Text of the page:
7) Secretary
of State Hillary Clinton doesn’t seem any happier now than the rock star who
burst onto the public scene in 1992 as part of the Billary ticket. She seems
more resigned than contented.

8) Mets
Manager Jerry Manuel is always happy, even when his team implodes and loses by
a score of 18-6. He’s either programmed that way or is ingesting some serious
mood-altering drugs.

9) Osama
bin Laden doesn’t seem particularly happy whenever he resurfaces to issue the
latest Jihad warning. Turning 50 a few years back doesn’t seem to have mellowed
this particular terrorist. And, do the Gallup findings apply to terrorists as
well? One would think most never live to see 50, so it’s probably a moot issue.

10)  For
someone who pulls down $18mm a year, Katie Couric doesn’t seem very happy.
Pert, yes. Happy? I’m not so sure.

Do
you buy into the 50-plus makes one happy findings? I remain skeptical. I think
a combination of genetics and the environment do factor into one’s happiness.
In the final analysis, though, we determine our own happiness. I can be
miserable working for a 65-year-old CEO who second-guesses my every move or
reporting into a corporate PR director who says nice things to my face but
backstabs my agency behind my back. Or, I can choose to pursue the things in
life that put a smile on my face. The sooner one learns what those ‘things’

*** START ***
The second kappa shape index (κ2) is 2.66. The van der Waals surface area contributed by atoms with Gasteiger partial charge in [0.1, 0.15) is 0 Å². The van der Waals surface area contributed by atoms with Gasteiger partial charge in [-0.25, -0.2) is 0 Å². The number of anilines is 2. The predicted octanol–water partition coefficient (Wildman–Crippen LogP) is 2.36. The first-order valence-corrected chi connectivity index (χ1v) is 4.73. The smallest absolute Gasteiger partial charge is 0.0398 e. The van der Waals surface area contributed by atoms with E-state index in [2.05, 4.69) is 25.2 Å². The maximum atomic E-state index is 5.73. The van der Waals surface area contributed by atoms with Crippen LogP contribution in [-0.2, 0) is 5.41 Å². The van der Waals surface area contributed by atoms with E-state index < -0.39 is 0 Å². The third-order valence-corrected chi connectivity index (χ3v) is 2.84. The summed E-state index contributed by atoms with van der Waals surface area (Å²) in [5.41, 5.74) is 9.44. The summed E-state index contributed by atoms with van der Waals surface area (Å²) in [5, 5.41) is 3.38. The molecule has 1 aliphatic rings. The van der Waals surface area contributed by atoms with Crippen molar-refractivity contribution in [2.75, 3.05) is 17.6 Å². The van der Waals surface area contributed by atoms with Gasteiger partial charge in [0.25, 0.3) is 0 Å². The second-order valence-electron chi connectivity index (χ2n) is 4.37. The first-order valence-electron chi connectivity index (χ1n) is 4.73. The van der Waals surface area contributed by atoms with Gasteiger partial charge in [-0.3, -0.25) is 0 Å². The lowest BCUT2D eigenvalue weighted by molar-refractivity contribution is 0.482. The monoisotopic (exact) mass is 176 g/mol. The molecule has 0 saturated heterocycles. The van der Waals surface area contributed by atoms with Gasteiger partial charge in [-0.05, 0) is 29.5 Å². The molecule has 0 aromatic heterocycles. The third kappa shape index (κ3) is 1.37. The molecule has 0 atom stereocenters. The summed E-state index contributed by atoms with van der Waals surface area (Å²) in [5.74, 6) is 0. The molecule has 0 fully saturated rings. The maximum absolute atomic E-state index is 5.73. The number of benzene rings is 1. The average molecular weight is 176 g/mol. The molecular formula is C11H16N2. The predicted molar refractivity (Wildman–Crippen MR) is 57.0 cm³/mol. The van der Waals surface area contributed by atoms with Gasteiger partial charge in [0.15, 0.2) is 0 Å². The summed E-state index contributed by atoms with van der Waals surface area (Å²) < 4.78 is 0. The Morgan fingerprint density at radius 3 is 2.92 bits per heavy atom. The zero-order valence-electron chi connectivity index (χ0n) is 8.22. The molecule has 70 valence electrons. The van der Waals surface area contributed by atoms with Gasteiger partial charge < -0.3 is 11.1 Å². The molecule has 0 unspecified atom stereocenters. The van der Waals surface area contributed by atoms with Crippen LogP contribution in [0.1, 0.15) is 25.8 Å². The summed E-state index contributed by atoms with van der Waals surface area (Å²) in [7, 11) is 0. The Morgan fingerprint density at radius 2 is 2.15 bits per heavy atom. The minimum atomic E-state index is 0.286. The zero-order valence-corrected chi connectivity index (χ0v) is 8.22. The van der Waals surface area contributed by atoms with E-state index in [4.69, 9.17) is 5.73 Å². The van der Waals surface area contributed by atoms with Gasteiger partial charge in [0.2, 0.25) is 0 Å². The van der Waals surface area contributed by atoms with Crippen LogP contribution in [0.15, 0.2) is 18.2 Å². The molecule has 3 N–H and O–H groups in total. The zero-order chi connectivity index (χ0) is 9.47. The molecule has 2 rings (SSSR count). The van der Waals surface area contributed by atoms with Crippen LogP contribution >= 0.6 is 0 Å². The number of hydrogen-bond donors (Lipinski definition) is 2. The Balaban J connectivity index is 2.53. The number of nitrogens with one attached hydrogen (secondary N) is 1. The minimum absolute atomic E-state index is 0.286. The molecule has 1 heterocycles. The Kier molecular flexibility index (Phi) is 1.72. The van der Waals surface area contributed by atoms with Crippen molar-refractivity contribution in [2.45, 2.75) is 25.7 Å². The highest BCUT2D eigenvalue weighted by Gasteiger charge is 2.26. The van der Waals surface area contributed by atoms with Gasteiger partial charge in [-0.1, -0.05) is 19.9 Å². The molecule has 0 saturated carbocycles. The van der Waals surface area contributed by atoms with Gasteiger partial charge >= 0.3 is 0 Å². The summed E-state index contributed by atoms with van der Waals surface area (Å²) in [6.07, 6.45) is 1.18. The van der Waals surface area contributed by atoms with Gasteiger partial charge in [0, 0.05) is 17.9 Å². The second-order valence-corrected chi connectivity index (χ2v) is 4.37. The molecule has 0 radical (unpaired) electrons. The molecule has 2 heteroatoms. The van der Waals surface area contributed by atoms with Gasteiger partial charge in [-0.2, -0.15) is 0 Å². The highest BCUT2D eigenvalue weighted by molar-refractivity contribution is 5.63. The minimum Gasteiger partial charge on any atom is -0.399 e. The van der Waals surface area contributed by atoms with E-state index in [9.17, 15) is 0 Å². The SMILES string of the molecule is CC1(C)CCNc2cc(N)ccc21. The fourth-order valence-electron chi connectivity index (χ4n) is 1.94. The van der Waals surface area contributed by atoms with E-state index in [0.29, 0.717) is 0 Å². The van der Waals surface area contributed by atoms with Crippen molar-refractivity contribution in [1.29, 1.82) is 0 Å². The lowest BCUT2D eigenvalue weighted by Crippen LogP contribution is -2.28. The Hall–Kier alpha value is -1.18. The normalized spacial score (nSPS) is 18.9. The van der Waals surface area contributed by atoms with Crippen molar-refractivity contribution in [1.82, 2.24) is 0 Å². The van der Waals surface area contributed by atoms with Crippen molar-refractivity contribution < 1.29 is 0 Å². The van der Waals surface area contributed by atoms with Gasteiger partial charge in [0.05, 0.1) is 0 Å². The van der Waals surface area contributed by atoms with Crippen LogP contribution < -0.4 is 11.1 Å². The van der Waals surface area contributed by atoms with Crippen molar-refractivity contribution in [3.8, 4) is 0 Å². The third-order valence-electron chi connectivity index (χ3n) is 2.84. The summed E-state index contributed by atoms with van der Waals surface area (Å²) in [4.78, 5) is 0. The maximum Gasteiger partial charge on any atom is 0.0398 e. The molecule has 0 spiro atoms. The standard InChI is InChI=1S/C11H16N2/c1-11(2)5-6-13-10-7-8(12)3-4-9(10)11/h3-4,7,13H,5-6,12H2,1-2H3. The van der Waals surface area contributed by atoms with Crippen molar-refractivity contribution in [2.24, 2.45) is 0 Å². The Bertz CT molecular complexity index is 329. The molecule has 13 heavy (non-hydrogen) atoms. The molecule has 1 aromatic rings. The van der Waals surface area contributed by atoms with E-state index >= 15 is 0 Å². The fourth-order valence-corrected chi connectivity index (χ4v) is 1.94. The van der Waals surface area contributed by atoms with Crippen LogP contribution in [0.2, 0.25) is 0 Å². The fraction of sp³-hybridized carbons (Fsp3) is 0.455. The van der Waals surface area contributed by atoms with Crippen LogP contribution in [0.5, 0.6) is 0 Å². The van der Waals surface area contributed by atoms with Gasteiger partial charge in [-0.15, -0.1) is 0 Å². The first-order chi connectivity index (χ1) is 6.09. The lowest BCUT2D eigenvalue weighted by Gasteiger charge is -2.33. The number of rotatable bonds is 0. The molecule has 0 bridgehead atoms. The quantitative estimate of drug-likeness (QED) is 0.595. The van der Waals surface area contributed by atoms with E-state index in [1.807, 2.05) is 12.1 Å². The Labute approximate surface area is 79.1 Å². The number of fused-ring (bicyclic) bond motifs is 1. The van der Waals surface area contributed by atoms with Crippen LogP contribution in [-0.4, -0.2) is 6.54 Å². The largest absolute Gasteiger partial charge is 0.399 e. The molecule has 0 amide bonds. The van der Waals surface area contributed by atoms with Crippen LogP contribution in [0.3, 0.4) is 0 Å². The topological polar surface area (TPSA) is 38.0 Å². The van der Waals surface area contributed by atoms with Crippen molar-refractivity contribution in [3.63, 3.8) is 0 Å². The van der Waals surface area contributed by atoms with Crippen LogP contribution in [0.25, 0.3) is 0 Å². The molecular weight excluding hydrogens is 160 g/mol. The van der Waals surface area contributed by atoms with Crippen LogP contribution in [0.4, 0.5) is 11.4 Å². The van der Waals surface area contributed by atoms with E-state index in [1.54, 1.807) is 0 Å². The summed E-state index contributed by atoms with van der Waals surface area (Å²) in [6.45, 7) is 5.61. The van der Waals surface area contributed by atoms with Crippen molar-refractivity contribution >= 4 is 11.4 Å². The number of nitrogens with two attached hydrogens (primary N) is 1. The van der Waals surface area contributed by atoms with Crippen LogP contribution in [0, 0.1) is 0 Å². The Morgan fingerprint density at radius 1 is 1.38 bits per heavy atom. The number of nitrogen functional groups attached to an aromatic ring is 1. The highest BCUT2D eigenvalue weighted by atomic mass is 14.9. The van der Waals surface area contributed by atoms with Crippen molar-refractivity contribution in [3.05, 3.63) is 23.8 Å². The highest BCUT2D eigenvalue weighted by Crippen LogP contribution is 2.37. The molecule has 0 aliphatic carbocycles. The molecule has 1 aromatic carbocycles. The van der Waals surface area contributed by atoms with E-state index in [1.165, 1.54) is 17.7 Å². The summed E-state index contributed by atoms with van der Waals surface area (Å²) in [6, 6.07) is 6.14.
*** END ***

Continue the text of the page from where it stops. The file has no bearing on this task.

are, the sooner one finds happiness. Sorry, Gallup, but age has nothing to do
with it.

May 18

“Hey, honey, forget that weekend in Cape Cod. Let’s take the kids to Alabama!”

I can’t imagine a better tourist destination right now than the pristine beaches of Alabama.
Oil-spill-beach420-420x0 Sure, downtown Baghdad has some great restaurants. And, there’s always the possibility of catching a glimpse of Osama bin Laden in Karachi, Pakistan, but why hassle with foreign intrigue when the Gulf Coast beckons? 

That’s why I’m supporting the Alabama Tourism Department’s brand new, $1.5MM marketing campaign to assure tourists the state’s beaches are clean and open.

I can just imagine the campaign slogans:

-    ‘That’s not oil, silly. Someone just spilled her bottle of sunscreen in the water’
-    ‘Just because our fish are floating face down doesn’t mean they aren’t happy’
-    ‘Alabama’s oil slick waters: the perfect antidote for your arthritic joints’

And, just imagine the added drama of, say, zig-zagging your jet ski in between large oil patches! I could even see ESPN2 covering it as a new type of extreme sport. “Ed, our next contestant is Bunny from La Grange, Illinois. She’ll be attempting to beat Sam from Bowling Green’s time of 2:23 to, and from, what’s left of that oil rig out there on the horizon. And, keep in mind, there must be thousands of dead fish and birds littering her way. This will be a real test indeed. And, the beach crowd is just loving it. Those who haven’t been overcome by the putrid smells are standing and chanting, ‘Bunny! Bunny! Bunny!’”

As for the overall campaign’s theme song? What else but Deep Purple’s ‘Smoke on the Water.’

The late P.T. Barnum was credited with saying, “There’s a sucker born every minute.” But, I have to believe even the most intellectually challenged vacationer in America will be hard pressed to visit Alabama’s beaches in the next few weeks or so. That is, unless BP pulls a real marketing coup and offers to underwrite everyone’s vacation costs. “Hey, Honey, guess what? Those nice people at BP say they’ll pay us three dollars for every one we spend on vacation in Alabama. So what if we develop black lung disease? Think of what this will do for our retirement account.”